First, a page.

Myrtle Beach Restaurants and Dining on the Grand Strand
How to get a taste of the territory
Myrtle Beach is overrun with fast food joints and national restaurant chains that offer the same fare they’re serving in Denver and Philadelphia. In many cases they’ve imported their cuisine from the Caribbean or New Orleans or Italy or Mexico, and while this is probably great food it is not a culinary experience representative of the South Carolina coast.
To really get the flavor of the low country, you’ll have to find an eatery that serves local cuisine, and that could mean driving past some very enticing propositions. Seafood is a given in this place where the land meets the sea, and you’ll find different dishes available at different times of the year. Those big-rig fishing boats you see offshore bring in redfish and flounder year-round, red snapper, cobia, tarpon and shark in the summertime, and king mackerel, black bass and grouper in the fall. From a quick shrimp burger from a local sandwich shop to five star cuisine, there’s no shortage of fresh South Carolina seafood.
She-crab soup is made from the roe of a female crab in a creamy concoction that might occasionally involve a dash of sherry or brandy. Oysters are a huge favorite September through April, and if you’re lucky you might find a place that serves steam pots (sometimes called steam buckets) loaded up with oysters, clams, shrimp, corn on the cob and crab legs, all thrown in with some rather kicky spices. A variation of this dish is known as a low country boil.
Shrimping has been a big South Carolina industry since the 1920s and the usual practice is to catch shrimp offshore in trawl nets. Something about a procession of shrimpers with their nets up, parading out to sea, has the strange feel of a line of veiled women moving solemnly toward some sort of religious observance. White shrimp season runs May and June and brown shrimp runs June through fall. White shrimp clearly prefers cooler water, and returns in August, September and October.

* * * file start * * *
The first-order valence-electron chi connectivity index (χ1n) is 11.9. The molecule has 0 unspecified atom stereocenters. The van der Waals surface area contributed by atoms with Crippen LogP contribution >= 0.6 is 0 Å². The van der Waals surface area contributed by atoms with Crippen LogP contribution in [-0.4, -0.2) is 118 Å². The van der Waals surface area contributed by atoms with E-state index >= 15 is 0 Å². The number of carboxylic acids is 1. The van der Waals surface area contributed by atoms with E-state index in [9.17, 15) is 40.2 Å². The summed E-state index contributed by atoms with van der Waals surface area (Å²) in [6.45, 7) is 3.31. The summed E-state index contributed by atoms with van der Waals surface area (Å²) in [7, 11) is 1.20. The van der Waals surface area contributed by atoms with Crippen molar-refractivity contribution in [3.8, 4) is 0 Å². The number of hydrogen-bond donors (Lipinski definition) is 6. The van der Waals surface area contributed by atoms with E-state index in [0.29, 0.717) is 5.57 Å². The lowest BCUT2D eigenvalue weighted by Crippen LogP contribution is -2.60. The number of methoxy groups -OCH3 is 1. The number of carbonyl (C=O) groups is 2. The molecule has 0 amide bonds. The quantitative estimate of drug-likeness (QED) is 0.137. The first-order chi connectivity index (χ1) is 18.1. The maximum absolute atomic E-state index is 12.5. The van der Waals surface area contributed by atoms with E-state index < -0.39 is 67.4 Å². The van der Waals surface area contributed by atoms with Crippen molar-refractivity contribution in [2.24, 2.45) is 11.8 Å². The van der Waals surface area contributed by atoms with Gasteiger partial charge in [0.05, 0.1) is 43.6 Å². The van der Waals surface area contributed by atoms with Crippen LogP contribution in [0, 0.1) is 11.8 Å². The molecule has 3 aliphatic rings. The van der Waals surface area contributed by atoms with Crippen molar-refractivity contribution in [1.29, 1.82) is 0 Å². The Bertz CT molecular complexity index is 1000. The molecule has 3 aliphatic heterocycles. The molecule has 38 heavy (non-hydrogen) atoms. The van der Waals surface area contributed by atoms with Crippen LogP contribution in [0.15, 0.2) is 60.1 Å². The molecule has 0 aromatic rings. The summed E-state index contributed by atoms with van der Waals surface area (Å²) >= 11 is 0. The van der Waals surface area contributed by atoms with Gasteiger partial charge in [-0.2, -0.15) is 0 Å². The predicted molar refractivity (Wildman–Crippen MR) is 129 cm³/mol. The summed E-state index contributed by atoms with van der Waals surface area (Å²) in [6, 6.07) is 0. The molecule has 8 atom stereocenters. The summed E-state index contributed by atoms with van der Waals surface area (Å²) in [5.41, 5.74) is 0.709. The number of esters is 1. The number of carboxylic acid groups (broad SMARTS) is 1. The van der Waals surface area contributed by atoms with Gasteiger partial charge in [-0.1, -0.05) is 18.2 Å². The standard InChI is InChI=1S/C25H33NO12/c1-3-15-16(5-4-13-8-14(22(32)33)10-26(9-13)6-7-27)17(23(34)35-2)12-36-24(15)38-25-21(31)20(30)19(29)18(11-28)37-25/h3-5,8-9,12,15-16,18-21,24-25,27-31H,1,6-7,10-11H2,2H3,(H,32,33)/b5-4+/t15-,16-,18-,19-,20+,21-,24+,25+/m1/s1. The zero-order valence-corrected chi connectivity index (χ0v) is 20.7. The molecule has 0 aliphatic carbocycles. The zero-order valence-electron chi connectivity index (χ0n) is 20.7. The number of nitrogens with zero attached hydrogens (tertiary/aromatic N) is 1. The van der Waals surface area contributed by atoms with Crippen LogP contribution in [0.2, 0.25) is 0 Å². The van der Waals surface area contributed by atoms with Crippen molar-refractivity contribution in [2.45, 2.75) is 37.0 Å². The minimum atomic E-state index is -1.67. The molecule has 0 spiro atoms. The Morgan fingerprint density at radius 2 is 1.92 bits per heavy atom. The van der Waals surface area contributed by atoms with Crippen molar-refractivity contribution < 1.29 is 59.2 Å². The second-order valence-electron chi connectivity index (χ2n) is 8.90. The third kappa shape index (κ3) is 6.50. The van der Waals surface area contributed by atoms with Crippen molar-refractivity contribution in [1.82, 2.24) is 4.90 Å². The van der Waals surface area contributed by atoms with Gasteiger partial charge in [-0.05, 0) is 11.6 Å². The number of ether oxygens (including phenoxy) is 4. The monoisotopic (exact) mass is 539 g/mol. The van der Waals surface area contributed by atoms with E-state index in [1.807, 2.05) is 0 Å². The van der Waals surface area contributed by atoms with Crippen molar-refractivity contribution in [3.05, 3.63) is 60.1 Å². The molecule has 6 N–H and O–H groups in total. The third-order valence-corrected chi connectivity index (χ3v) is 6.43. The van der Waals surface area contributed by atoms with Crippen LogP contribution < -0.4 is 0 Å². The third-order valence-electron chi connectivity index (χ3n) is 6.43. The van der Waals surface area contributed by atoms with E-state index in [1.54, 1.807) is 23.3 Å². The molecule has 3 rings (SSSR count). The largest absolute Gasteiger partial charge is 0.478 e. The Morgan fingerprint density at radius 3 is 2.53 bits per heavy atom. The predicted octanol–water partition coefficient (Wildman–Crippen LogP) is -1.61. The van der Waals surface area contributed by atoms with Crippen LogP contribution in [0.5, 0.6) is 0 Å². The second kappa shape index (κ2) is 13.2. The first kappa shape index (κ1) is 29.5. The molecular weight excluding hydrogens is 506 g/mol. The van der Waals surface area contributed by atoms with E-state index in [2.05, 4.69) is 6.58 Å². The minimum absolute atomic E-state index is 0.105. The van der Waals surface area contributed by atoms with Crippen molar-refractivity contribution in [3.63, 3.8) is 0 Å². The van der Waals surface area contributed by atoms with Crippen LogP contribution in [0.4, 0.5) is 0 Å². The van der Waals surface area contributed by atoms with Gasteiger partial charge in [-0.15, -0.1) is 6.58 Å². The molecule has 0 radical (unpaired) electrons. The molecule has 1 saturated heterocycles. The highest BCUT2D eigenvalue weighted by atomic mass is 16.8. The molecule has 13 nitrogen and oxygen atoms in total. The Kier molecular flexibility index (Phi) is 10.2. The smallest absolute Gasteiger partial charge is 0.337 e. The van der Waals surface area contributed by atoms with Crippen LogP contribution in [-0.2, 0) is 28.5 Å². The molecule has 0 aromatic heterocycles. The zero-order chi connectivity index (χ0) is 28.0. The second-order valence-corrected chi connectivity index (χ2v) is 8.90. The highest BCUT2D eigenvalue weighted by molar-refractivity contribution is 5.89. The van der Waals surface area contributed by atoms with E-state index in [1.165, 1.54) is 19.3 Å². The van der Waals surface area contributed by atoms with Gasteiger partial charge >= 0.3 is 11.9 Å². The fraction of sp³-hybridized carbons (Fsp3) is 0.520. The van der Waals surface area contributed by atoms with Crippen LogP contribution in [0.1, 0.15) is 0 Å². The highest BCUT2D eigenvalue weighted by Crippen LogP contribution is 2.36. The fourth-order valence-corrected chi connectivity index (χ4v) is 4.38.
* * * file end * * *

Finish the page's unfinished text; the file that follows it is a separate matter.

Calabash is a term you might see on a local menu, and to the uninitiated it might sound a bit exotic (perhaps Jamaican). Calabash is a small fishing community just across the nearby state line that calls itself the Seafood Capital of North Carolina. The name sounds musical and resonant with folklore and heritage, but what it really means is seafood lightly breaded and fried, not much differently than anywhere else.
A dish known as bog is another local favorite. It’s a hot competition in these parts, with professional chefs and individual cooks laying claim to the supremely secret ingredients of this dish, some of which usually include rice, chicken in very fat broth, onion, celery, green pepper, and some variant of bacon or smoked sausage. A couple tricks that have escaped the cloak of secrecy are sloooooowww cooking, very little stirring, and keep the lid on the pot at all costs.
This is the South so there shall be barbecue, and the secret herbs and spices are here again closely guarded family legacies. A truly polite person of the genteel persuasion won’t even ask.
In the summertime the local produce stands line the streets, and the best chefs in town are early bird customers. Strawberries start in April, tomatoes, squash, cucumbers and watermelon in June, peaches in August, corn in September, apples in October, sweet potatoes and beets in October and November. In the wintertime look for collards and kale.
For the purposes of the following restaurant listings, we send our apologies to the hundreds of fine restaurants that are not listed. It would be impossible to include them all.